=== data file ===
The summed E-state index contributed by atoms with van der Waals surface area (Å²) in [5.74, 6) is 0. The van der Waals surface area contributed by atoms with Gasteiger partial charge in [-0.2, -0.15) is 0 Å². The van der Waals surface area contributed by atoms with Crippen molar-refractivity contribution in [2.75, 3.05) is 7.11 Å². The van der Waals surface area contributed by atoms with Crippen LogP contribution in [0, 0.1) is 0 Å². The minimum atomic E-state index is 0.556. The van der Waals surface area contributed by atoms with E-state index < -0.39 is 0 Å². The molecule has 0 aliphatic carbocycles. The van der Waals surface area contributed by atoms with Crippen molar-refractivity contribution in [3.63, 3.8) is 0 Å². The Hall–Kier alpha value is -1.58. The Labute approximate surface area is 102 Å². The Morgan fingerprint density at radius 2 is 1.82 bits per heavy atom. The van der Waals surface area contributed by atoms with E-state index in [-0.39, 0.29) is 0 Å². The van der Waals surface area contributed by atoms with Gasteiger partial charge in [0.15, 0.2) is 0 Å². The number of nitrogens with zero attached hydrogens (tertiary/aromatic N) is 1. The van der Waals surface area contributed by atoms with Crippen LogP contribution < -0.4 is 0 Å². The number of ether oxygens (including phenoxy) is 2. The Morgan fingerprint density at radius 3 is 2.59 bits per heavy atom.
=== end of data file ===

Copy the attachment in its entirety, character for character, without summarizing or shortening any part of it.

The summed E-state index contributed by atoms with van der Waals surface area (Å²) in [5.74, 6) is 0. The van der Waals surface area contributed by atoms with Gasteiger partial charge in [-0.2, -0.15) is 0 Å². The van der Waals surface area contributed by atoms with Crippen molar-refractivity contribution in [2.75, 3.05) is 7.11 Å². The van der Waals surface area contributed by atoms with Crippen LogP contribution in [0, 0.1) is 0 Å². The minimum atomic E-state index is 0.556. The van der Waals surface area contributed by atoms with E-state index < -0.39 is 0 Å². The molecule has 0 aliphatic carbocycles. The van der Waals surface area contributed by atoms with Crippen molar-refractivity contribution in [3.63, 3.8) is 0 Å². The Hall–Kier alpha value is -1.58. The Labute approximate surface area is 102 Å². The Morgan fingerprint density at radius 2 is 1.82 bits per heavy atom. The van der Waals surface area contributed by atoms with E-state index in [-0.39, 0.29) is 0 Å². The van der Waals surface area contributed by atoms with Gasteiger partial charge in [0.15, 0.2) is 0 Å². The number of nitrogens with zero attached hydrogens (tertiary/aromatic N) is 1. The van der Waals surface area contributed by atoms with Crippen LogP contribution < -0.4 is 0 Å². The number of ether oxygens (including phenoxy) is 2. The Morgan fingerprint density at radius 3 is 2.59 bits per heavy atom.